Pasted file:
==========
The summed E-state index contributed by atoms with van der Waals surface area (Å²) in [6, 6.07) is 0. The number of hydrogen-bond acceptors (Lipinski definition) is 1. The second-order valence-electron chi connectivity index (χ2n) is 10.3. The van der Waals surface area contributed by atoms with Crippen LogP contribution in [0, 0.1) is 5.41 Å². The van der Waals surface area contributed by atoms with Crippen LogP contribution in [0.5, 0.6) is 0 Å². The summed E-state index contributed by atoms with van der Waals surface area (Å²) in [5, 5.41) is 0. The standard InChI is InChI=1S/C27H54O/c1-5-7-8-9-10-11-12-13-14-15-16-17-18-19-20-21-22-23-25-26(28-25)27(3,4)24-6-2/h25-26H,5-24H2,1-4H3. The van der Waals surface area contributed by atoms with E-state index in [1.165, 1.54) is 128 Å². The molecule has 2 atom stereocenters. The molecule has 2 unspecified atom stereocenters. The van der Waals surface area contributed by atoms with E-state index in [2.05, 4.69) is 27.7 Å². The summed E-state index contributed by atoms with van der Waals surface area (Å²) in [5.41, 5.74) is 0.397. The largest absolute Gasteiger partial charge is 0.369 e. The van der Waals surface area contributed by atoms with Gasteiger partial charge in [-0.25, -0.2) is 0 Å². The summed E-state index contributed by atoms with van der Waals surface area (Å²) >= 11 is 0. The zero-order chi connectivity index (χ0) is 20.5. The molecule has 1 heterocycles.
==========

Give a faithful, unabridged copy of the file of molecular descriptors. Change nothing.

The summed E-state index contributed by atoms with van der Waals surface area (Å²) in [6, 6.07) is 0. The number of hydrogen-bond acceptors (Lipinski definition) is 1. The second-order valence-electron chi connectivity index (χ2n) is 10.3. The van der Waals surface area contributed by atoms with Crippen LogP contribution in [0, 0.1) is 5.41 Å². The van der Waals surface area contributed by atoms with Crippen LogP contribution in [0.5, 0.6) is 0 Å². The summed E-state index contributed by atoms with van der Waals surface area (Å²) in [5, 5.41) is 0. The standard InChI is InChI=1S/C27H54O/c1-5-7-8-9-10-11-12-13-14-15-16-17-18-19-20-21-22-23-25-26(28-25)27(3,4)24-6-2/h25-26H,5-24H2,1-4H3. The van der Waals surface area contributed by atoms with E-state index in [1.165, 1.54) is 128 Å². The molecule has 2 atom stereocenters. The molecule has 2 unspecified atom stereocenters. The van der Waals surface area contributed by atoms with E-state index in [2.05, 4.69) is 27.7 Å². The summed E-state index contributed by atoms with van der Waals surface area (Å²) in [5.41, 5.74) is 0.397. The largest absolute Gasteiger partial charge is 0.369 e. The van der Waals surface area contributed by atoms with Gasteiger partial charge in [-0.25, -0.2) is 0 Å². The summed E-state index contributed by atoms with van der Waals surface area (Å²) >= 11 is 0. The zero-order chi connectivity index (χ0) is 20.5. The molecule has 1 heterocycles.